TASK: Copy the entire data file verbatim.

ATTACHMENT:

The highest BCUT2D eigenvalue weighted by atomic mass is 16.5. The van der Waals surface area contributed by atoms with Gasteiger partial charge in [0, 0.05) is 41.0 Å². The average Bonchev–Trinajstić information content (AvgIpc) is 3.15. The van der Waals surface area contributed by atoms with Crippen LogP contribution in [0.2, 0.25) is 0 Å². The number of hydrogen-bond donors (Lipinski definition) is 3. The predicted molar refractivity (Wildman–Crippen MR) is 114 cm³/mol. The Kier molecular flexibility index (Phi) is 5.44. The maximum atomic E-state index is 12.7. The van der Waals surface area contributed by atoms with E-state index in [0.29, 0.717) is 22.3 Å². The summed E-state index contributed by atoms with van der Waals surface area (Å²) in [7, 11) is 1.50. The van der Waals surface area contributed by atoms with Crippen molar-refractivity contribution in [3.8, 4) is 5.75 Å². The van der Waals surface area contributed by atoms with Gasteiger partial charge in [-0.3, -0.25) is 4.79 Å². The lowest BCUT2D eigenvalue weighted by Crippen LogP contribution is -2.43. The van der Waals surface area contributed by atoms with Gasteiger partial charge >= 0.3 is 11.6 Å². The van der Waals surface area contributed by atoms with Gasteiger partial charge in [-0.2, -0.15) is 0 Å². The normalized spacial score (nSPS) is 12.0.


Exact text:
The highest BCUT2D eigenvalue weighted by atomic mass is 16.5. The van der Waals surface area contributed by atoms with Gasteiger partial charge in [0, 0.05) is 41.0 Å². The average Bonchev–Trinajstić information content (AvgIpc) is 3.15. The van der Waals surface area contributed by atoms with Crippen LogP contribution in [0.2, 0.25) is 0 Å². The number of hydrogen-bond donors (Lipinski definition) is 3. The predicted molar refractivity (Wildman–Crippen MR) is 114 cm³/mol. The Kier molecular flexibility index (Phi) is 5.44. The maximum atomic E-state index is 12.7. The van der Waals surface area contributed by atoms with E-state index in [0.29, 0.717) is 22.3 Å². The summed E-state index contributed by atoms with van der Waals surface area (Å²) in [7, 11) is 1.50. The van der Waals surface area contributed by atoms with Crippen molar-refractivity contribution in [3.8, 4) is 5.75 Å². The van der Waals surface area contributed by atoms with Gasteiger partial charge in [-0.3, -0.25) is 4.79 Å². The lowest BCUT2D eigenvalue weighted by Crippen LogP contribution is -2.43. The van der Waals surface area contributed by atoms with Gasteiger partial charge >= 0.3 is 11.6 Å². The van der Waals surface area contributed by atoms with Gasteiger partial charge in [-0.2, -0.15) is 0 Å². The normalized spacial score (nSPS) is 12.0.